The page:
Wednesday, April 28

Identity Enablement

I just got out of a session led by The Burton Group's Kevin Kampman who made the point that the Identity Management conversation is changing. It can no longer be about technology. It needs to be about business needs. Don't ask what is the tool? Ask what problem are you trying to solve?

During Q&A, somebody made the point that currently, Identity Management is often mandated by the security team who is implementing it as a way to enforce secure practices and restrict access where appropriate. The business owners may not always have the right to choose where they're comfortable with increased risk and where they're not. Valid point.

I think Kampman's point, though, is that in a larger sense, as the industry moves into the cloud and becomes further distributed, Identity tools will be more about enablement rather than restriction. Identity Enablement tools such as Federation solutions will enable conversations and transactions to take place that haven't been possible in past (and current) models. So, the conversation starts with a business team that is looking to expand its capabilities rather than with a technology team who might be focused on specific tool sets.

To me, it's a whole different mindset than traditional enterprise Identity Management. And therefore, it's an entirely different conversation (not just a re-focusing of the existing conversation.)

It will be an interesting decade for identity.


Matt Pollicove said...


I've got a real problem with this pronoucement, and I think most folks who come from the software and solution side of things will as well.

Years ago at MaXware we made the same pronoucement all the time. Particularly in our discussions of Synchronization vs. Virtual Directory.

Software is about solutions and if we are not providing them, then it doesn't matter what the technical background is.

I'm typically a big fan of Burton, but it bothers me when they (or any other big consulting/advisory outfit) states the very obvious and then it gets related as Gospel.


Matt Flynn said...

It sounds like you don't disagree but you see it as obvious and old news? Do you tend to agree with the idea that federation technologies are driven by a different set of business requirements than provisioning and access management solutions?

Matt Pollicove said...

Correct, it's old news and should be the rule of thumb for any IdM (or other Enterprise Technology) initiative.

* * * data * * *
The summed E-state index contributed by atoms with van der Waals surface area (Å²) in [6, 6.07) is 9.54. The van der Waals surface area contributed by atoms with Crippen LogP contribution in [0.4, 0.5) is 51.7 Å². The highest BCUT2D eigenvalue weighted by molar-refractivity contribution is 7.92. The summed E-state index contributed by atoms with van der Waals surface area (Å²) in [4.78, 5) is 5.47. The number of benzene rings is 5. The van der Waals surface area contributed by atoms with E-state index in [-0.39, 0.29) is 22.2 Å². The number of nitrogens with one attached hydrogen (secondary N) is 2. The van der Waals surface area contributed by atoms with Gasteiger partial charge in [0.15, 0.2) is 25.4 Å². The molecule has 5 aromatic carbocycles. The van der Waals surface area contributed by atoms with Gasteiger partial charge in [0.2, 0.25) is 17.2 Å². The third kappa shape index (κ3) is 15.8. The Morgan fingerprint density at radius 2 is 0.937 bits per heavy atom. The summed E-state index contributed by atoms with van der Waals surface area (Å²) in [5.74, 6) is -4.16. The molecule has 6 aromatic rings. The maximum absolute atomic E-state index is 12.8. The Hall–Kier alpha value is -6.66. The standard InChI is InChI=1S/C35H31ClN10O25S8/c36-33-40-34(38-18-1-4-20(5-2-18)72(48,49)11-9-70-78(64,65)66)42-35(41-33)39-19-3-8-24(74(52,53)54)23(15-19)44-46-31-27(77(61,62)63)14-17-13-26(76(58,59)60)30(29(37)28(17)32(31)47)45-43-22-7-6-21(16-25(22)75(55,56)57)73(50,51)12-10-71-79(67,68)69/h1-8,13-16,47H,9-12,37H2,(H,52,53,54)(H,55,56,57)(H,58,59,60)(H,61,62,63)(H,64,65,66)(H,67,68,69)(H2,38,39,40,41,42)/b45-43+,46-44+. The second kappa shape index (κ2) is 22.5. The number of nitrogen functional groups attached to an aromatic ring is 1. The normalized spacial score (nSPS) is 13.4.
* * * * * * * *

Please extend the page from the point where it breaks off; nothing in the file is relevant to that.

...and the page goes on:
Federation... don't get me started. Definitely a different set of requirements and if you are federating outside of your company there are (as you know) not only business requirements, but legal ones as well. It's most definitely a separate breed of project.

Matt Flynn said...

I pretty much agree re: 'rule of thumb', but Kevin is clearly not stupid. So, like you, I thought, 'don't we already know this?' and it led me to think about where Kevin is coming from.

I came up with two possibilities:

1. The audience for the talk is the TEC attendees, which is a highly technical group and almost entirely internal IT folks (based on a show of hands). So, while experienced IAM consultants know what it takes to have a successful project, it's entirely possible that THAT audience largely still thinks in terms of technology. Or at least tries to justify projects with technical-speak. The title of the session was 'Communicating the importance of identity infrastructure' so the point was made in the context of helping internal IT justify the costs.


Matt Pollicove said...

I guess that makes sense, but I thought today's IT folks are supposed to be more business aware, at the very least.

Given the topic of the talk, it certainly seems like a point to mention, but I don't know that it should be new news to anyone. The context you put it in seems to make it seem that this was the case.

Matt Flynn said...

2. He did talk a bit about our collective move to the cloud and a more distributed model. This is where I started thinking about what I've always felt was a paradox in our industry. The people working on OpenID and Cardspace were working on a very different problem set than enterprise identity management. I know they're related, but with different drivers.

So, I wondered if Kevin's talk was in part motivated by this move as if to say now that we're more outwardly focused, we can't start the justification discussion with "here are our systems and the associated technical components and challenges." We need to start with the business opportunities that can be realized. The difference being that today, companies are actually using cloud services and federation whereas a few years ago, it was more theoretical and often driven by a technology challenge.

Does that make sense?